- The Washington Times - Sunday, February 25, 2007

These days, the critics who want a rapid and total U.S. disengagement from Iraq portray everything that happens in and around that country as an unmitigated disaster. They often allege that Iraq is in the midst of a humanitarian crisis, fueled by economic dislocation and large numbers of refugees and displaced persons. The refugee problem in Iraq is indeed severe. Yet, just as the administration’s opponents unduly denigrate the prospects for improving the current security situation, they also deliberately misstate the causes of Iraq’s refugee flows and ignore the administration’s ongoing efforts to deal with them.

According to U.N. estimates, between 300,000 and 500,000 Iraqis have been displaced since the February 2006 Samarra mosque attack; close to 1.5 million Iraqis have fled to neighboring countries. While these numbers are grim, the critics rarely acknowledge that a significant percentage of these refugees fled Iraq long before the regime change in Baghdad.

Since 2003, the United States has spent over $800 million on humanitarian relief programs for Iraqis, with a significant portion of these monies targeted to help refugees and displaced persons. Moreover, recognizing the need to cut through the bureaucratic red tape, Secretary of State Condoleezza Rice established in early February a high-level Iraq Refugee and Internally Displaced Persons Task Force, chaired by Paula Dobriansky, the State Department’s able undersecretary for democracy and global affairs and a former Reagan administration official.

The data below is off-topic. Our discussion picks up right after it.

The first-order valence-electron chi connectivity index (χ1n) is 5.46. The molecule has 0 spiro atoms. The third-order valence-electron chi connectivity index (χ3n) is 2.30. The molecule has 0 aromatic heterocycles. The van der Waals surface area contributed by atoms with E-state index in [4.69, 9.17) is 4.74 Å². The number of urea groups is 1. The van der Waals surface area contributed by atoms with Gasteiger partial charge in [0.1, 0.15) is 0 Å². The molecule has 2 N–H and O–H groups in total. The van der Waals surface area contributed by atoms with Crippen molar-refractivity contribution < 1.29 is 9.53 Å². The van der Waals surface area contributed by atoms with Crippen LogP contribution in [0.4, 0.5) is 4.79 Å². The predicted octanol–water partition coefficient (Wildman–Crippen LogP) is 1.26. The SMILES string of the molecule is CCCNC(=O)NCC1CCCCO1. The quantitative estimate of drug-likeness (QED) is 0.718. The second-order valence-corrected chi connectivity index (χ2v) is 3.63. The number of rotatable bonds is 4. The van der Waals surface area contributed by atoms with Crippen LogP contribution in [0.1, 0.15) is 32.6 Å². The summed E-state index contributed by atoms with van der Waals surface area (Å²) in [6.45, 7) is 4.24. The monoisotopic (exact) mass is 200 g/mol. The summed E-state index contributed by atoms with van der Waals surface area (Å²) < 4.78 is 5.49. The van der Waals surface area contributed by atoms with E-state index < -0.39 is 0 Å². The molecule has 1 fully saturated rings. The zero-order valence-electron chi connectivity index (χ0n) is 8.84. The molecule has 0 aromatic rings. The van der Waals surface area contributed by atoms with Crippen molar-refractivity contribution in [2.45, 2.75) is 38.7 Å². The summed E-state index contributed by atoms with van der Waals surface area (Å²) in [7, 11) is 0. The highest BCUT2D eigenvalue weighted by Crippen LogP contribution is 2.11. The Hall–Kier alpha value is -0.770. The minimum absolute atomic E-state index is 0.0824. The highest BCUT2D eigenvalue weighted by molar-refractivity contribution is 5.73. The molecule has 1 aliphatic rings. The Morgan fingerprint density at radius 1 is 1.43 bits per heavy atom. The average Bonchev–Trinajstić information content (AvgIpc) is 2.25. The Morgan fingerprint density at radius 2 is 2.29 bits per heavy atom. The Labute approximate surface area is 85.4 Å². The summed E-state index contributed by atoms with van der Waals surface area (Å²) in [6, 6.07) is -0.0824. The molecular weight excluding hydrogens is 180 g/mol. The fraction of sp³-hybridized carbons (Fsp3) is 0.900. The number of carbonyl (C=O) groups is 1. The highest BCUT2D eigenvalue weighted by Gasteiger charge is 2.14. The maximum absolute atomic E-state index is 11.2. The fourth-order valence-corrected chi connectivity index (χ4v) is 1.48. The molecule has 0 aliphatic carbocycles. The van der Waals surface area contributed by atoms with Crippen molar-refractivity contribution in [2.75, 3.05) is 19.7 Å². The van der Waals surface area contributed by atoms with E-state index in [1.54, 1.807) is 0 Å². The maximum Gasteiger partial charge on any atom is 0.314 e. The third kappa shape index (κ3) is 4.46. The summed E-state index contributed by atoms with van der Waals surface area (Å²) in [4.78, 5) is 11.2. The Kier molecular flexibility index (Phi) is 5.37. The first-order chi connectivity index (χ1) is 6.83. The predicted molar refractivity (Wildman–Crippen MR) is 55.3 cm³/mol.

The task force is working side-by-side with Antonio Guterres, the U.N. High Commissioner for Refugees, once again demonstrating that the administration knows how to work productively with international organizations. Indeed, the United States will play a key role in the upcoming April donors conference in Geneva, designed to raise major financial contributions to help Iraqi refugees. Bolstering the capacity of the Iraqi government, international relief organizations, and of neighboring countries to assist refugees is another major priority. Meanwhile, for at least some Iraqi refugees, third-country resettlement is the best option; one of the task force’s major goals is to streamline the processing of the applicants and expedite their transit.

Accordingly, today, the new and streamlined interviews of Iraqi refugees by U.S. Homeland Security Department officials have been launched in Jordan and Syria. Congressional action to create a new visa category, and remove some existing statutory obstacles, is also needed.

However, as Mrs. Dobriansky correctly acknowledges, the best long-term solution to the Iraqi refugee and displaced persons problems is to improve security in Iraq. Thus, humanitarian goals and U.S. security interests are best advanced by a combination of the administration’s military, diplomatic and refugee policies, accompanied by an adroit engagement with other countries and international organizations. While much work remains to be done, Miss Rice and her team are off to a good start toward mitigating the Iraq refugee problem.


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